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Released: 1984

Genre: Puzzle

Format reviewed: BBC Micro

Publisher: AcornSoft

Developer: Andrew Trott

Submitted by: Retro Gamer

One of the great things about this job is the discovery of the unknown wonders that even a cursory browse of the internet can uncover. Realising that we hadn’t featured any standalone BBC Micro games in the magazine for a while, I began trawling various websites and forums in the hope of finding something interesting to read about. A few enquiries later and I was pointed to Stix, and it turns out it’s a surprisingly decent clone of Taito’s Qix.

In fact, it’s a really, really good clone, and aside from a slight drop in speed compared to the arcade original, it’s an otherwise slick piece of coding. There’s no front end, no screen with instructions; you’re straight into the action, which is just as compelling as it was in the arcade original. Each screen features a box with a roving Stix in it, which must be contained by creating boxes. Drawing slow lines puts you in more danger – you’ll die if the Stix hits the line you’re drawing – but offers you 20 points if you manage to finish drawing it, while a faster line is easier to complete but will net you only two points.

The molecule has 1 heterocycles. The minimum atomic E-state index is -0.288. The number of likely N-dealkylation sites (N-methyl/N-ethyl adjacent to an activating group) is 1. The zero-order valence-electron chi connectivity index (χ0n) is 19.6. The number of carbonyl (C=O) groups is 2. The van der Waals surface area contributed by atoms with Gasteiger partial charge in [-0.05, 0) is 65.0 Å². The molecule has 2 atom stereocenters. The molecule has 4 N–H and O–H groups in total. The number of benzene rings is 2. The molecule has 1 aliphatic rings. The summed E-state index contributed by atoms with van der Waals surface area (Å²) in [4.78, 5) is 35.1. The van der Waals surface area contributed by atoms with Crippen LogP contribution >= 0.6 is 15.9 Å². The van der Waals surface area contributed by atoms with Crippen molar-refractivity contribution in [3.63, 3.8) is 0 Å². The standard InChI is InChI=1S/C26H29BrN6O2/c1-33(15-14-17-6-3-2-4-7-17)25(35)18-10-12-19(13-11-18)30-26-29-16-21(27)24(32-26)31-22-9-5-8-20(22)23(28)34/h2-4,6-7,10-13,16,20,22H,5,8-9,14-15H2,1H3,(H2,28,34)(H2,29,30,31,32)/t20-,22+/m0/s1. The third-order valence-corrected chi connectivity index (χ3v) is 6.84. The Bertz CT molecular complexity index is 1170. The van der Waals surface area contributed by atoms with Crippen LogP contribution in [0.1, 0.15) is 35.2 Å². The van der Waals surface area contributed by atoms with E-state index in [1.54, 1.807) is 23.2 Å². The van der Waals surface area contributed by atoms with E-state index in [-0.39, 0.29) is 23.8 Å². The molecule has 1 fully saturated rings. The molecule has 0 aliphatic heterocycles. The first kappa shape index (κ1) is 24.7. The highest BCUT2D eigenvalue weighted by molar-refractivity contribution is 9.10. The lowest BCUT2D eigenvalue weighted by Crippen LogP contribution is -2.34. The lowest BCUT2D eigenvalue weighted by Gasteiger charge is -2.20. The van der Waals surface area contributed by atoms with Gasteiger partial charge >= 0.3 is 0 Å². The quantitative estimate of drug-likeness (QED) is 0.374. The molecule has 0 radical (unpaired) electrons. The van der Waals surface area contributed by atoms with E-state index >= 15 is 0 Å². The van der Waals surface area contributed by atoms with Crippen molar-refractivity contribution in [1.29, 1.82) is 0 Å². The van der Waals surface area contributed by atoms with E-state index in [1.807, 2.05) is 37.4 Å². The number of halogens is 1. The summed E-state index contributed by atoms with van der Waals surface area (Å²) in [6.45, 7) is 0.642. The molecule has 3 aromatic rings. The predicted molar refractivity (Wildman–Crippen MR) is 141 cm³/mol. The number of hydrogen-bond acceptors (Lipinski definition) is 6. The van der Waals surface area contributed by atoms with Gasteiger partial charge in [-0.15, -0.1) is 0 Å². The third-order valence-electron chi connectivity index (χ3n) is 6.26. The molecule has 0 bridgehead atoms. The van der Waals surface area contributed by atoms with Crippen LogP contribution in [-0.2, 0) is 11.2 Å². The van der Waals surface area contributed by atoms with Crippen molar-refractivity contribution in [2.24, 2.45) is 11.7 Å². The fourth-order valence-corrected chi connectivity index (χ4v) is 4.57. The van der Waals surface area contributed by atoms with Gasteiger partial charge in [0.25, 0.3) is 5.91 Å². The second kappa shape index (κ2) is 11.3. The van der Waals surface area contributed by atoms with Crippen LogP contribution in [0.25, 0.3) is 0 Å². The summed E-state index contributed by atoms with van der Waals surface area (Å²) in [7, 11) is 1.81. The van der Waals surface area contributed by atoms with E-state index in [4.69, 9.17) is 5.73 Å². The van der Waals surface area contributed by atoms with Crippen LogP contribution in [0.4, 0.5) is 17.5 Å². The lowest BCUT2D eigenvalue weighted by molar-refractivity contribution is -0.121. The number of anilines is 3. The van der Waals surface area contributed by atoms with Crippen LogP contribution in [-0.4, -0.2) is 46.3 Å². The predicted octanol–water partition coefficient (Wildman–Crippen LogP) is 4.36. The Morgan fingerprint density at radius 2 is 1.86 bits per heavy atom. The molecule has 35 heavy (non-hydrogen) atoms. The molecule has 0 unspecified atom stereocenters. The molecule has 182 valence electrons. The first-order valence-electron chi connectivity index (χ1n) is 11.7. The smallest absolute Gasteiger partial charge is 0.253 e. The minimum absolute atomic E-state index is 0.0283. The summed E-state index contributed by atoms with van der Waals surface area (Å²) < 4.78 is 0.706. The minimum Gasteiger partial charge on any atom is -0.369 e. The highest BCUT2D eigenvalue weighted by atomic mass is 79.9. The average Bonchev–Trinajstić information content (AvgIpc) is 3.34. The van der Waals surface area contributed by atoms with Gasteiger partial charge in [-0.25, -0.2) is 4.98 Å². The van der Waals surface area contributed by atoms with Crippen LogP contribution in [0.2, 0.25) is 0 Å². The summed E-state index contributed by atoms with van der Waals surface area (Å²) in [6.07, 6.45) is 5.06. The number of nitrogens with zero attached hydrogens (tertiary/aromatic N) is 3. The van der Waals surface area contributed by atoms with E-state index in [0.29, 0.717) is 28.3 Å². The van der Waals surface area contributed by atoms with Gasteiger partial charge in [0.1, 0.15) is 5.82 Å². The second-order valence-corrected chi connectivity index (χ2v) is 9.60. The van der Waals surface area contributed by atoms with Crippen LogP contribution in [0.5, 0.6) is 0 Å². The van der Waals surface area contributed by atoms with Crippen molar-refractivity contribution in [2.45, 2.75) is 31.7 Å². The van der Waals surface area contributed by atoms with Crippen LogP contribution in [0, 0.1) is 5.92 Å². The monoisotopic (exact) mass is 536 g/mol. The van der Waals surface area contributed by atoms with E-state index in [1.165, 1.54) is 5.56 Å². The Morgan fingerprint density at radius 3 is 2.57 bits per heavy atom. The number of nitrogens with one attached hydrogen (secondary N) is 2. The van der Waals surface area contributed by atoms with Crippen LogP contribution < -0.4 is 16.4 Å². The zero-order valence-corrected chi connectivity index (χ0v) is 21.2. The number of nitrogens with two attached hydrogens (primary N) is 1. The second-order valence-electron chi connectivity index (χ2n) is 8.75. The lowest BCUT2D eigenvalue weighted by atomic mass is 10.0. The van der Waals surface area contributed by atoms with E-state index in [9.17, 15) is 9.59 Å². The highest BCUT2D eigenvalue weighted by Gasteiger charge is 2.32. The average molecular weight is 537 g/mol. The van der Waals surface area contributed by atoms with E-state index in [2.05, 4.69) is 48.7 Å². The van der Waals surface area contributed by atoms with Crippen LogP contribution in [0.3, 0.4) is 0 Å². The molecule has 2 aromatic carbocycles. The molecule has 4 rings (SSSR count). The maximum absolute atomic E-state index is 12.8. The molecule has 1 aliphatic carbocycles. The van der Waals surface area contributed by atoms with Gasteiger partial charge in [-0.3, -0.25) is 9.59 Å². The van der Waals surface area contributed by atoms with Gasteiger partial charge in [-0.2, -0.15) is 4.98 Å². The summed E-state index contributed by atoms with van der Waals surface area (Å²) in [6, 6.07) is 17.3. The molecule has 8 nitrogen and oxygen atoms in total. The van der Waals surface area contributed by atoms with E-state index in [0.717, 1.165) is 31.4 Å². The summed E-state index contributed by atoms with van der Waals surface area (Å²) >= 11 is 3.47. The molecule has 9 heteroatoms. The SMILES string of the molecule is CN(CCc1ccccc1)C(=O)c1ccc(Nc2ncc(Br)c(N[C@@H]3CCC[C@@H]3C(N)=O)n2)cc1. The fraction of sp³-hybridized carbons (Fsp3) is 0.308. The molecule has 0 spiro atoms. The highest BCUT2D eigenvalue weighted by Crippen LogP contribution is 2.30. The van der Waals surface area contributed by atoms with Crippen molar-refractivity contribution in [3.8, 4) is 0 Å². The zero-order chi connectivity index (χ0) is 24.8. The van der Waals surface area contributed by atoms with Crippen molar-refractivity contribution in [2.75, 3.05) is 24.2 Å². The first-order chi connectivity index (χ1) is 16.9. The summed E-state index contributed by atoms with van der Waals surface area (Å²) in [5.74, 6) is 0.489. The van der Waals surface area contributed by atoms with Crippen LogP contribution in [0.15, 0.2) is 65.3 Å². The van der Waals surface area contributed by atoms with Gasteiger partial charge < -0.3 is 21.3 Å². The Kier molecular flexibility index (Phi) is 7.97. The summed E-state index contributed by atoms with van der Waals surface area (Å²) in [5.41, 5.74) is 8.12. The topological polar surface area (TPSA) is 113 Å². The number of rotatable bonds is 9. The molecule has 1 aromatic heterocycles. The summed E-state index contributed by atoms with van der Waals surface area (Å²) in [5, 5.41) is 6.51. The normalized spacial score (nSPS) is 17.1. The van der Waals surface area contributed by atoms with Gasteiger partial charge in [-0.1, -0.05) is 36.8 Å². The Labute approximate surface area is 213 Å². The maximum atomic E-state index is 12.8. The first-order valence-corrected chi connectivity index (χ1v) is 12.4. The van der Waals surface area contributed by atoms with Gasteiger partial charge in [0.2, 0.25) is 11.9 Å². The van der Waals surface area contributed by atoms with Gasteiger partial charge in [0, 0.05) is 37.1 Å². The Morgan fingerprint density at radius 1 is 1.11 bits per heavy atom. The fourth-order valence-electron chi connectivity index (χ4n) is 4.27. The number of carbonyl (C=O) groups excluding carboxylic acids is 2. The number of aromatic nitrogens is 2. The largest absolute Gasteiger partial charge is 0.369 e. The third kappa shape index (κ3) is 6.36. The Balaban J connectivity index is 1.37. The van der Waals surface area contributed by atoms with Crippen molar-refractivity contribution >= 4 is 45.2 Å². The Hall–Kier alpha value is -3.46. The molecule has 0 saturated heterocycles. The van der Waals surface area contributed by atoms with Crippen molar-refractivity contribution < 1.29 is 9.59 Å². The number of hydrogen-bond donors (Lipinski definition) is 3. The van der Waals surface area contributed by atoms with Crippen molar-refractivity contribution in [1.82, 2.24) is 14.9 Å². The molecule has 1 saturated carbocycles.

Matters are further complicated by the quark and anti-quark: two constantly moving cursors that move in opposite directions around the outside of the screen. If they come into contact with your own cursor, another life will be lost. Once you’ve filled in at least 75 per cent of the screen, you’ll move on to the next stage. It’s a fantastic concept for a game and, as a result, it was licensed to a number of different home computers and consoles.

Interestingly, the BBC Micro never received its own official version of Qix, so it’s perhaps unsurprising that Andrew Trott saw a hole in the market and plugged it so successfully. The BBC continually gets an unfair rep when it comes to gaming due to its educational roots, but it’s a system with a wealth of great games on it and some truly fantastic clones, filling the gaps in the library where official support neglected it. Here’s hoping that another delve into the great unknown of BBC gaming brings up another similar gem in the coming months.

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